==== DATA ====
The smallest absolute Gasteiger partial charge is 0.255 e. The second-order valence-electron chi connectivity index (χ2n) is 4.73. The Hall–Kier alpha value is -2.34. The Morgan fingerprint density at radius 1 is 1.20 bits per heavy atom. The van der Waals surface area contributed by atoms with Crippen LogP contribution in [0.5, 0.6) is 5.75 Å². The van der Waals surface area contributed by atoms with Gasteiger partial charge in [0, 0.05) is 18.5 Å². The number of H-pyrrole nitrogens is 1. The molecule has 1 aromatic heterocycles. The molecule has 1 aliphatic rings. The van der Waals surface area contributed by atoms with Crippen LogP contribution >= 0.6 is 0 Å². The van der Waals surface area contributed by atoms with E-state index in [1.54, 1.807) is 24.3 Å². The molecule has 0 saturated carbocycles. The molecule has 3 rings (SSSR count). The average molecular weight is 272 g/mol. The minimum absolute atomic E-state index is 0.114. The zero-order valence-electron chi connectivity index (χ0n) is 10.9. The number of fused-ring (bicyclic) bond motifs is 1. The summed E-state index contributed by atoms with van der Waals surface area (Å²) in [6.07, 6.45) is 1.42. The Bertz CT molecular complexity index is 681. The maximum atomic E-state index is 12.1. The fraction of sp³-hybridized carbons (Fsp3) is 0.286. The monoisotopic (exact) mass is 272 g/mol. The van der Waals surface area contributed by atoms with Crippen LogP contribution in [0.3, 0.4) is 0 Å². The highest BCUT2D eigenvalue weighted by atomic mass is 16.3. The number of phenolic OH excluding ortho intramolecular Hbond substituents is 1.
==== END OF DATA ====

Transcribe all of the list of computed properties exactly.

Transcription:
The smallest absolute Gasteiger partial charge is 0.255 e. The second-order valence-electron chi connectivity index (χ2n) is 4.73. The Hall–Kier alpha value is -2.34. The Morgan fingerprint density at radius 1 is 1.20 bits per heavy atom. The van der Waals surface area contributed by atoms with Crippen LogP contribution in [0.5, 0.6) is 5.75 Å². The van der Waals surface area contributed by atoms with Gasteiger partial charge in [0, 0.05) is 18.5 Å². The number of H-pyrrole nitrogens is 1. The molecule has 1 aromatic heterocycles. The molecule has 1 aliphatic rings. The van der Waals surface area contributed by atoms with Crippen LogP contribution >= 0.6 is 0 Å². The van der Waals surface area contributed by atoms with E-state index in [1.54, 1.807) is 24.3 Å². The molecule has 0 saturated carbocycles. The molecule has 3 rings (SSSR count). The average molecular weight is 272 g/mol. The minimum absolute atomic E-state index is 0.114. The zero-order valence-electron chi connectivity index (χ0n) is 10.9. The number of fused-ring (bicyclic) bond motifs is 1. The summed E-state index contributed by atoms with van der Waals surface area (Å²) in [6.07, 6.45) is 1.42. The Bertz CT molecular complexity index is 681. The maximum atomic E-state index is 12.1. The fraction of sp³-hybridized carbons (Fsp3) is 0.286. The monoisotopic (exact) mass is 272 g/mol. The van der Waals surface area contributed by atoms with Crippen LogP contribution in [0.3, 0.4) is 0 Å². The highest BCUT2D eigenvalue weighted by atomic mass is 16.3. The number of phenolic OH excluding ortho intramolecular Hbond substituents is 1.